Last summer, at a Goldman Sachs-sponsored education conference at Stanford, Randi Weingarten, president of the American Federation of Teachers, put out a call for help. “We hear from teachers that they want to prepare kids for the 21st century, but they’re being asked to do more with less.” She asked the technologists in the audience for a solution; only one company, TES Education, stepped forward.
Next month, at the union’s annual conference, Weingarten and TES will officially unveil Sharemylesson.com, a social network for teachers to upload and download free and easily findable educational content from videos to worksheets. The British version, TES Connect, has 2 million members and 2.5 million weekly downloads; ShareMyLesson projects 100,000 registrations by the end of July. The site will focus on helping teachers find content that aligns with the new Common Core State Standards.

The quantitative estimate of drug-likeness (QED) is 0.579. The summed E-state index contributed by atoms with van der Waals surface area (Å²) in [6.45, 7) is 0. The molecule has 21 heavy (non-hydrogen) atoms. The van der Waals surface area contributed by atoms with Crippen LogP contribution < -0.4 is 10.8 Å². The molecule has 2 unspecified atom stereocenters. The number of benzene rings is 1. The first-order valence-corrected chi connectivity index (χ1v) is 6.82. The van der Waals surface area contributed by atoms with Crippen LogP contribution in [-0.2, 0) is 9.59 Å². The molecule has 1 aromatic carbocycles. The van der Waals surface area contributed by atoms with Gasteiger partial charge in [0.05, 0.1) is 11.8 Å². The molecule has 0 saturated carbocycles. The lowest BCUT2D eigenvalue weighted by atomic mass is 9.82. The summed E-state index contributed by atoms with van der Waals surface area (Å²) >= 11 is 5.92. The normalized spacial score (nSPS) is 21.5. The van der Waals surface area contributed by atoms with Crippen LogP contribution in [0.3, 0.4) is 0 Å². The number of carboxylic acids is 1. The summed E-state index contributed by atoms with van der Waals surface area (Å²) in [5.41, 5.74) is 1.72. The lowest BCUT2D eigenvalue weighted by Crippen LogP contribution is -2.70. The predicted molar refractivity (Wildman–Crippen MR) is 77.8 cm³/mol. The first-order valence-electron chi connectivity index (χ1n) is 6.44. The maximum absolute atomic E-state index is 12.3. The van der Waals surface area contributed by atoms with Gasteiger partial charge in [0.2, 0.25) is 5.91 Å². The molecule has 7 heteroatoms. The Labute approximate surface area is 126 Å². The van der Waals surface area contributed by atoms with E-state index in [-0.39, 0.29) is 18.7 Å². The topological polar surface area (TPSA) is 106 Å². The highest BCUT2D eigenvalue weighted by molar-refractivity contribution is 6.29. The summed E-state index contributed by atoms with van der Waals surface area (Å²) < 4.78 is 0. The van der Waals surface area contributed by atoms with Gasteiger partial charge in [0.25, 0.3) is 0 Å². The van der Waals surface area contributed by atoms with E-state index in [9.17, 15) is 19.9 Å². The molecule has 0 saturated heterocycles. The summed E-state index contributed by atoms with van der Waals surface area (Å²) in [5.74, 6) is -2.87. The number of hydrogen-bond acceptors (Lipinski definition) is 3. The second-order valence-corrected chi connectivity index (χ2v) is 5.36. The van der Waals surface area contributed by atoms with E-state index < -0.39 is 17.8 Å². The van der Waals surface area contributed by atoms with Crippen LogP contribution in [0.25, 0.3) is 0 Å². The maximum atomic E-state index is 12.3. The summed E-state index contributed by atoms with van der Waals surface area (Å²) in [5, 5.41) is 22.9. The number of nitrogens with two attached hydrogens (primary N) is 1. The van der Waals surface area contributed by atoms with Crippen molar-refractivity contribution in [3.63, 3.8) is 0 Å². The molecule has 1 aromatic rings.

In an economy where teachers are feeling the pinch of tight budgets, along with multitudes of other public sector workers, and in an era of passionate debates over education reform, the AFT has committed unprecedented resources to an untried area: online social networking. Weingarten’s not-so-secret agenda is to showcase teachers as sources of innovation, in a climate in which they’re often seen as part of the problem.
“There’s a lot of demonization and vilification of teachers and their unions,” she says. “It’s a way of diverting attention from the very real needs kids have in schools and the fact that there’s less resources going into schools to help children.”